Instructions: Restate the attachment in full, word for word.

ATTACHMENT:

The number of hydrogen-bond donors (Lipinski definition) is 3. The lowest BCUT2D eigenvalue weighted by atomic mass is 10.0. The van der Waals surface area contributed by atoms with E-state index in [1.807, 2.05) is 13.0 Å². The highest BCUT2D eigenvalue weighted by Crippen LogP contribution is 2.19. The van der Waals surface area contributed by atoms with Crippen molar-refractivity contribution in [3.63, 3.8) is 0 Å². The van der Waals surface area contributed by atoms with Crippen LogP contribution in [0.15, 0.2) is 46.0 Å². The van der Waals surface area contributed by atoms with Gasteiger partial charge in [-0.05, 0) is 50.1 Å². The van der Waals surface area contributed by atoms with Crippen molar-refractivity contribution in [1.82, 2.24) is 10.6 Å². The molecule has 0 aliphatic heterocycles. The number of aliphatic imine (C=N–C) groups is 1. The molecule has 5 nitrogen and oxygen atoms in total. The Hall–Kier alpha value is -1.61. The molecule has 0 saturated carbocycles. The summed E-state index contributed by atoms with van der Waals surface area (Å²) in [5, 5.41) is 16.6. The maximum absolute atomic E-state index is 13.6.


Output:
The number of hydrogen-bond donors (Lipinski definition) is 3. The lowest BCUT2D eigenvalue weighted by atomic mass is 10.0. The van der Waals surface area contributed by atoms with E-state index in [1.807, 2.05) is 13.0 Å². The highest BCUT2D eigenvalue weighted by Crippen LogP contribution is 2.19. The van der Waals surface area contributed by atoms with Crippen molar-refractivity contribution in [3.63, 3.8) is 0 Å². The van der Waals surface area contributed by atoms with Crippen LogP contribution in [0.15, 0.2) is 46.0 Å². The van der Waals surface area contributed by atoms with Gasteiger partial charge in [-0.05, 0) is 50.1 Å². The van der Waals surface area contributed by atoms with Crippen molar-refractivity contribution in [1.82, 2.24) is 10.6 Å². The molecule has 0 aliphatic heterocycles. The number of aliphatic imine (C=N–C) groups is 1. The molecule has 5 nitrogen and oxygen atoms in total. The Hall–Kier alpha value is -1.61. The molecule has 0 saturated carbocycles. The summed E-state index contributed by atoms with van der Waals surface area (Å²) in [5, 5.41) is 16.6. The maximum absolute atomic E-state index is 13.6.